There is research to support this approach. A recent meta-analysis published in the International Journal of Eating Disorders evaluated nearly 100 former studies on intuitive eating. The researchers discovered that intuitive eating patterns are associated with a positive body image and high self esteem. They also found that intuitive eaters were less likely to binge eat or restrict, and had fewer symptoms of anxiety and depression.
Restrictive diets, however, can have dangerous consequences. Research suggests there is a link between yo-yo dieting (which is following a restrictive diet, losing weight, ditching the diet, regaining the weight, and dieting again) with muscle loss, an increased risk of heart disease, and higher blood pressure.
And using diet products to aid with weight loss is a high risk too. Detox tea and smoothie products contain laxatives, overuse of which can result in long-term heart health problems, electrolyte loss, and for some with digestive tract problems, diarrhea and stomach cramps. Despite the risks, a quick search for #detoxtea on Instagram reveals 1.2 million posts, one of which offers a ’70s Vogue style diet plan consisting of only small snacks, lemon water, detox smoothies, and herbal tea.
Separating the truth from the marketing
Like most major money-making industries, the diet industry thrives on very convincing marketing to make its sales. And it works: In 2015, Flat Tummy Co sold for $10 million. Dwarfing that, WW International (formerly known as Weight Watchers) is valued at more than $1.2 billion. In its entirety, the global weight loss industry is worth more than $254 billion.
And when it suits them, even governments will push the idea that “good” foods will make us look and feel great, while “bad” foods will do the opposite. (To illustrate that this is really sales-driven, there are proven financial links between the fast food industry and politicians.)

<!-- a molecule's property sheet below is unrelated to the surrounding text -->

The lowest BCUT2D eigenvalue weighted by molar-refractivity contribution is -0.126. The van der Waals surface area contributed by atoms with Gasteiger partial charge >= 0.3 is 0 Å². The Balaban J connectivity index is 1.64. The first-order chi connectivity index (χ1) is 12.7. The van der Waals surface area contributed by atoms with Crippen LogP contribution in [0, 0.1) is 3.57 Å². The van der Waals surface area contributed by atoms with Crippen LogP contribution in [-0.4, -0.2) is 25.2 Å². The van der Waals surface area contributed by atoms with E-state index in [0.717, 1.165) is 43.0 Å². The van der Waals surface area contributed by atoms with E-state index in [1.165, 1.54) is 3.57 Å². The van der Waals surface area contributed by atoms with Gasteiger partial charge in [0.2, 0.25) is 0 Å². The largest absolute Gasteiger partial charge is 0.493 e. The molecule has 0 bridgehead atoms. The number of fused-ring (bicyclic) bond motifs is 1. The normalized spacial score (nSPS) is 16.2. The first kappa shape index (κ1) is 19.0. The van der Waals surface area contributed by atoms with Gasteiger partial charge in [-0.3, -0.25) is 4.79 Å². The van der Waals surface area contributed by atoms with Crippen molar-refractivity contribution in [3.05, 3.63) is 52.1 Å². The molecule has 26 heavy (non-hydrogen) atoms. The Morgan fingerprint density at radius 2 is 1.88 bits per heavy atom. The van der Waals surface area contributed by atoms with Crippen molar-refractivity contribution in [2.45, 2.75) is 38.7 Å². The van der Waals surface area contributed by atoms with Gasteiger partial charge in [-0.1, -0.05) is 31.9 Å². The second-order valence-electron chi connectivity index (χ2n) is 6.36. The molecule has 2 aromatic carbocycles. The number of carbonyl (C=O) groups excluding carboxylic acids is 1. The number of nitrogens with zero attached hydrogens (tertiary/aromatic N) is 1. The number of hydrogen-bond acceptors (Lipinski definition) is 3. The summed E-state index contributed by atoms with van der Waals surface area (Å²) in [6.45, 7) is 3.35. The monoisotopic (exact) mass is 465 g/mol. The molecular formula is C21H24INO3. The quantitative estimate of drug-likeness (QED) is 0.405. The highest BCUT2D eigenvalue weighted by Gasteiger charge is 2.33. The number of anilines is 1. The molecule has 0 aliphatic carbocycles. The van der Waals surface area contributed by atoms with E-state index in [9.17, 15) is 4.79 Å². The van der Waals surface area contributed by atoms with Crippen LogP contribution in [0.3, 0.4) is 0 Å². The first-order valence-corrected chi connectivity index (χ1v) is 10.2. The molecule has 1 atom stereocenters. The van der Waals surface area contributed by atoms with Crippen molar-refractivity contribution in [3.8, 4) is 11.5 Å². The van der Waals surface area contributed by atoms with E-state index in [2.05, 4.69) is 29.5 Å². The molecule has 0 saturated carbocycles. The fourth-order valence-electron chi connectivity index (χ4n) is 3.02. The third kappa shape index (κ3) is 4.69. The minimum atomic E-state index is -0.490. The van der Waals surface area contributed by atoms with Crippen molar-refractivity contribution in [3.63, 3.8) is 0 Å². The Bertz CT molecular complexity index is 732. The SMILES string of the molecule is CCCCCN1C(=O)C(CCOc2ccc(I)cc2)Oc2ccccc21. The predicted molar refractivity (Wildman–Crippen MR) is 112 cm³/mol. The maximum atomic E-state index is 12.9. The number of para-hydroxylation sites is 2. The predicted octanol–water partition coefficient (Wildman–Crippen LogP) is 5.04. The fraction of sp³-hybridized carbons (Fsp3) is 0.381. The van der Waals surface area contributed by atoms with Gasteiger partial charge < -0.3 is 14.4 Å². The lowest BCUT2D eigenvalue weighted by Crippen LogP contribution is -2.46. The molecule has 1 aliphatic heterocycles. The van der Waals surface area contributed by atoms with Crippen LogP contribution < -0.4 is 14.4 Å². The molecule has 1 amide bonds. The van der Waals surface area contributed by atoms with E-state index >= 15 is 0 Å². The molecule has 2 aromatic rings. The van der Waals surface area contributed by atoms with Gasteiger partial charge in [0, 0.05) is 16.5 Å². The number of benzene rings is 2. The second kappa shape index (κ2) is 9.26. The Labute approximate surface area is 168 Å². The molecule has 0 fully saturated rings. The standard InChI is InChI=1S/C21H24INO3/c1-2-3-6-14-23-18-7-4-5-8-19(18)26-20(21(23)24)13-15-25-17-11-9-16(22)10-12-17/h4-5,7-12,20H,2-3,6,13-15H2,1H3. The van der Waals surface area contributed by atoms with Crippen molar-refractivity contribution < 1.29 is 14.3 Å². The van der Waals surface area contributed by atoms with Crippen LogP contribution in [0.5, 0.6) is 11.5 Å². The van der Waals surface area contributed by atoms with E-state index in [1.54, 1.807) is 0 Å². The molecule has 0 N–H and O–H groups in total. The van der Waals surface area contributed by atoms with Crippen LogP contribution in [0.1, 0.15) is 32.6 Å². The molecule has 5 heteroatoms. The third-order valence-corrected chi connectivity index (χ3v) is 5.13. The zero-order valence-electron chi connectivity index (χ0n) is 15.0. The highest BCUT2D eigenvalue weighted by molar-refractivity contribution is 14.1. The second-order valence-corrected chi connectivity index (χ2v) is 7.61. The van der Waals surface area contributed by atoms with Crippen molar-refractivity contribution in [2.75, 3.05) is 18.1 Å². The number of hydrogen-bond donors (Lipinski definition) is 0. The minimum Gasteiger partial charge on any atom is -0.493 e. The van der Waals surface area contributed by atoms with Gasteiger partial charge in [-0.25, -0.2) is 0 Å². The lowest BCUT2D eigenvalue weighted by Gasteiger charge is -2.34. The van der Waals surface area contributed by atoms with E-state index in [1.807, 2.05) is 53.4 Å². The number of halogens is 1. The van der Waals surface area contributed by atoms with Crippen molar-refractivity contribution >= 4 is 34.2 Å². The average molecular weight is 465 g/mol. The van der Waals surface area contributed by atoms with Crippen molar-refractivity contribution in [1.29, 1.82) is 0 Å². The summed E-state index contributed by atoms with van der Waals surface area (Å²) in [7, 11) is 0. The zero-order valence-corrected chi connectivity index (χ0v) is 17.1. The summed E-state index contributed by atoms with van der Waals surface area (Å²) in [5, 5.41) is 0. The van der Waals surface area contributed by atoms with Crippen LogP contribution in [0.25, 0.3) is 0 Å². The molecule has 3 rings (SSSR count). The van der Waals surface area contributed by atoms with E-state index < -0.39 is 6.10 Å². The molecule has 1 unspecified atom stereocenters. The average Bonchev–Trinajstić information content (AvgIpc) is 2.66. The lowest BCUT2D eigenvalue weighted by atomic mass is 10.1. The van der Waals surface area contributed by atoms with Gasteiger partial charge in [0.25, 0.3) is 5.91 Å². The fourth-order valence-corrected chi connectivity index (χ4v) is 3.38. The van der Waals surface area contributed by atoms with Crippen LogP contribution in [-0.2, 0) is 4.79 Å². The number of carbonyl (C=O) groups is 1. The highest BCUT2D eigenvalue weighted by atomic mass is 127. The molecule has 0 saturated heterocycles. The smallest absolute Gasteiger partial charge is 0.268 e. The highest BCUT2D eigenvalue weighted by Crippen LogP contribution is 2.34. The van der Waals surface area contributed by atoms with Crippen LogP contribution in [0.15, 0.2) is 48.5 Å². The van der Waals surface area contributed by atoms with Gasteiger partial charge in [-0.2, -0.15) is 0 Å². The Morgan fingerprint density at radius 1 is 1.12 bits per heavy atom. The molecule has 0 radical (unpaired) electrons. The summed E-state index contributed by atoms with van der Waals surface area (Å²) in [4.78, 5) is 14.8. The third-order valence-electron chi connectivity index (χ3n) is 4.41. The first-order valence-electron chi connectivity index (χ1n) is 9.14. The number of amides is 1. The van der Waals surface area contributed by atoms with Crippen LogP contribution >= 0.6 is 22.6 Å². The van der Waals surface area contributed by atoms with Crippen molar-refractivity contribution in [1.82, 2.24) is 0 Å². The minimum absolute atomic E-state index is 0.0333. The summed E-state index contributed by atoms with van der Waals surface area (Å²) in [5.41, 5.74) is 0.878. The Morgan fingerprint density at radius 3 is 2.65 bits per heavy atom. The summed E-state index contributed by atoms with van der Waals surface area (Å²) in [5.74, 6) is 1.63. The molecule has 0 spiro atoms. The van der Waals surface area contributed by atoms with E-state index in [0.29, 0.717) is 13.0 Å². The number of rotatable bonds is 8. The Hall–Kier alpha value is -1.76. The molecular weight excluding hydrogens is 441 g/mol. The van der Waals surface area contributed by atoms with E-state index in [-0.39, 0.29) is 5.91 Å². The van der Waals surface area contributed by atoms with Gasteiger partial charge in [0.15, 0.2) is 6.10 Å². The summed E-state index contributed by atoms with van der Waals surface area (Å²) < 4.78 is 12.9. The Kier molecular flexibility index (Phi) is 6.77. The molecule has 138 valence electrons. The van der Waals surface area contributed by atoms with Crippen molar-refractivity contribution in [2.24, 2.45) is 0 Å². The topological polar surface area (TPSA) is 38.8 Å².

Take the term “empty calories,” for example. The phrase, which has been welcomed into the diet industry, appeared for the first time in the USDA’s MyPlate dietary guidelines around 10 years ago. It was used to describe a calorie that has no nutritional value. But food can’t be simplified to this extent, says Byrne. “A calorie is a nutrient. You can’t say that it’s empty,” she says.
Even so, MyPlate grouped together foods like soda, candy, burgers, and pizza as sources of empty calories. But foods are nuanced: a pizza recipe consists of so many variables, from the ingredients it’s topped with to what goes in the base. And burgers, for example, can be made from quinoa or Beyond Beef. You can’t equate the two, but both offer some nutritional value.
“The idea of an empty calorie is not a helpful concept, and it’s also not a true concept,” Byrne explains. “You’re getting nutrition from anything that you eat. Everything is giving you something.”
Letting go of the rules, and embracing joy
Intuitive eating empowers people to push away diet industry language, but it also allows them to accept that food plays many roles in our lives. Nutrition is one of its important assets, but it can also provide comfort or joy or connection. Think of Christmas, for example, or the Thanksgiving table, or a birthday cake. Everyone has the right to embrace joy when they eat, without guilt or shame. Without picking up an appetite suppressant lollipop beforehand.
“It is completely natural to eat for reasons other than hunger, we’ve been doing that for so long,” Byrne explains. “You can eat for joy. You can eat for comfort. You can eat as a way to soothe loneliness.” As long as it isn’t the only one you have, food is a perfectly acceptable coping mechanism, she says.
Intuitive eating leaves room for food to provide us with so much more than just vitamins and minerals, in a way that the diet industry does not. “Diet culture tries to get us to operate as robots, just needing numbers and calculations,” adds Caplan. “This is part of why diets feel unsustainable for so many people—we are humans who have emotional and physical needs; we are not robots that just need to satisfy an equation.”